RJ weighs in with a blog post telling us that the Astros don't have to be terrible in 2010. Let's point out a contradiction of his, right off the bat: in his last blog post, he noted that fans don't care about the Astros anymore. Friday though, he noted that:
People here care about this baseball team. They care deeply.
Ok, well nobody ever said Dickie was known for being consistent. Let's go on, shall we?
Astros fans will be OK with younger players as long as they see that the organization is committed to a larger picture. Besides that, whether the team is good or bad, there still aren't many better ways to spend a few hours than to sit inside Minute Maid Park and watch a baseball game.
Point to Mr. Justice. Indeed, a climate controlled environment, $8.50 beers, a downtown that is being improved upon seemingly by the week, and a city that loves sports. All factors that enable MMP to draw fans even when Humberto Quintero, Kaz Matsui, and Jason Michaels make up 1/3 of the Astros' lineup. Onward, I say!:
Also, don't go writing off Bud Norris, Tommy Manzella or Chris Johnson after just a month or even after a season. Remember how bad Michael Bourn was last year? Could you have ever imagined he would be the Astros MVP in 2009?
Damn you, Tricky Ricky! Making another point I can't readily disparage.
Weren't you a little embarrassed when the Astros made a big deal of Pudge Rodriguez becoming the all-time leader in games caught? Pudge meant nothing to most Astros fans. He got here when he was in decline, and at a time when the organization was sliding backwards.
....I don't know if embarrassed is the word I would use. Maybe it is.I'm so confused at this point. Agreeing with Justice this much is like a life long Republican nodding his head with a President Obama State of the Union address. It's just not right.
Install Tommy Manzella at short and Edwin Maysonet at second and come up with a plan to give Brian Bogusevic regular playing time in the outfield.
Chris Johnson? He should have every chance to win the third-base job. Same with Jason Castro behind the plate.
Echoing our own DQ? Stop it right now, Richard! He caps it all off with a push to sign pitching:
Among the free agents: Justin Duchscherer, Rich Harden, John Lackey, Carl Pavano, Brad Penny, Joel Pineiro, Kiko Calero, Fernando Rodney, Billy Wagner and Jamie Walker.
An interesting post, to be sure. Food for thought this weekend too.
This one is for you, 'ol Pete: the Seattle Pilots are having a player reunion this weekend, celebrating their one year of existence. The who?? Some may ask. They were Seattle's first major league franchise, playing the 1969 season before a used-car dealer from Milwaukee named Allan Selig spearheaded an effort to move Seattle's young franchise to his hometown. The Pilots would henceforth be known as the Milwaukee Brewers, so give thanks 'ol Pete, your town got a baseball team roughly forty years ago.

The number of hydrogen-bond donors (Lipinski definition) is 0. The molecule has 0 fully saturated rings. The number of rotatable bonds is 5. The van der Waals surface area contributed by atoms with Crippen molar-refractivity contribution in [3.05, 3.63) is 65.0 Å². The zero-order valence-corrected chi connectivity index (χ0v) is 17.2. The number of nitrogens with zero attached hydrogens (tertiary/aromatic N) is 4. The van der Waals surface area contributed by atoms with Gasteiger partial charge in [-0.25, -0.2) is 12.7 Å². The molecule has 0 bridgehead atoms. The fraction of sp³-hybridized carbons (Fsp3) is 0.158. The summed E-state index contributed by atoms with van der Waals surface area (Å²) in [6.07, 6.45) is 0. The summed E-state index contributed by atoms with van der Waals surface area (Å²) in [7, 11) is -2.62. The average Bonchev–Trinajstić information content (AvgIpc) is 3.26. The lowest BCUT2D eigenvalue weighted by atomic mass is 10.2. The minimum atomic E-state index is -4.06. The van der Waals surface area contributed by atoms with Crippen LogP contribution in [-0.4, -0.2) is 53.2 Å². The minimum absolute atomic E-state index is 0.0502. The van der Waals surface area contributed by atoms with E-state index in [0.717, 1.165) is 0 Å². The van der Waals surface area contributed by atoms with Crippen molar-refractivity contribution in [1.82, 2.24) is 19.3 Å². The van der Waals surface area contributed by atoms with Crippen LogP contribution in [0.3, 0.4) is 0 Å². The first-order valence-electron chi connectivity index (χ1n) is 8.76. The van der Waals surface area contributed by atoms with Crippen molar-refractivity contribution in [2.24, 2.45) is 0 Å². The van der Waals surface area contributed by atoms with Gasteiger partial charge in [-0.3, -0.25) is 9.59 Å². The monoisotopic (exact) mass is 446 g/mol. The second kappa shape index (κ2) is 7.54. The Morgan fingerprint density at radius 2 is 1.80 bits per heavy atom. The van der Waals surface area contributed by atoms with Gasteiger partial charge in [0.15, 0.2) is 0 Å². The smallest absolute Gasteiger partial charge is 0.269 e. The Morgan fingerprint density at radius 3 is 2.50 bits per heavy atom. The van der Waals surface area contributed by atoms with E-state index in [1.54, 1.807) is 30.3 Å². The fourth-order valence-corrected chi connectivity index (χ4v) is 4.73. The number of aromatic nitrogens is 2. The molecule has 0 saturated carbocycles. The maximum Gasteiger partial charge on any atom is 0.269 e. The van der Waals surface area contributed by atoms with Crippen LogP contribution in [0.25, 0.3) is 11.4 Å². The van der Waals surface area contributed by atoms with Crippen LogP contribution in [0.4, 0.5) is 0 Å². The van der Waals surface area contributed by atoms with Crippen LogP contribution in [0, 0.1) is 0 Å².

For those who don't know, my family is from Milwaukee (I was actually born there) and I have heard stories about the old Milwaukee Braves moving to Atlanta, and how the city was distraught after losing the team. My grandfather would watch games at County Stadium in the cold, and enjoyed every second of it. After his Braves left though, he never could embrace the Brewers fully. After much of our family moved to Texas in the early 1990s he saw the light and became an Astros' fan, following the club closer than he ever did the Brew Crew. To me, it was always funny how he bemoaned losing his Braves, but he's never mentioned how Milwaukee pried away the Pilots from Seattle. I think on a basic level, the team you grew up with is going to have that pull on your heartstrings for life. Right or wrong, good or bad, most fans have their allegiances and will until the day they die. Times change, teams do too, but those memories from your youth are eternal. Sports is beautiful sometimes, ya know? A lot of people in Seattle lost a team, but tons of little guys and gals in Milwaukee gained a sports following that has lasted a lifetime.
The worst part of the Pilots saga was that it would foreshadow the city of Seattle eventually losing their beloved Sonics, and almost losing the Mariners in the early 1990s, before Ken Griffey, Jr. and crew saved the day, Seattle has had a bumpy sports history despite fielding competitive teams in all three of the major US sports. Hell, the Seattle Sounders soccer club are wowing folks in Washington, and drawing big crowds to boot. You win some, you lose some. You lose a piece of your town, and gain a new piece. Such is life, such is sports.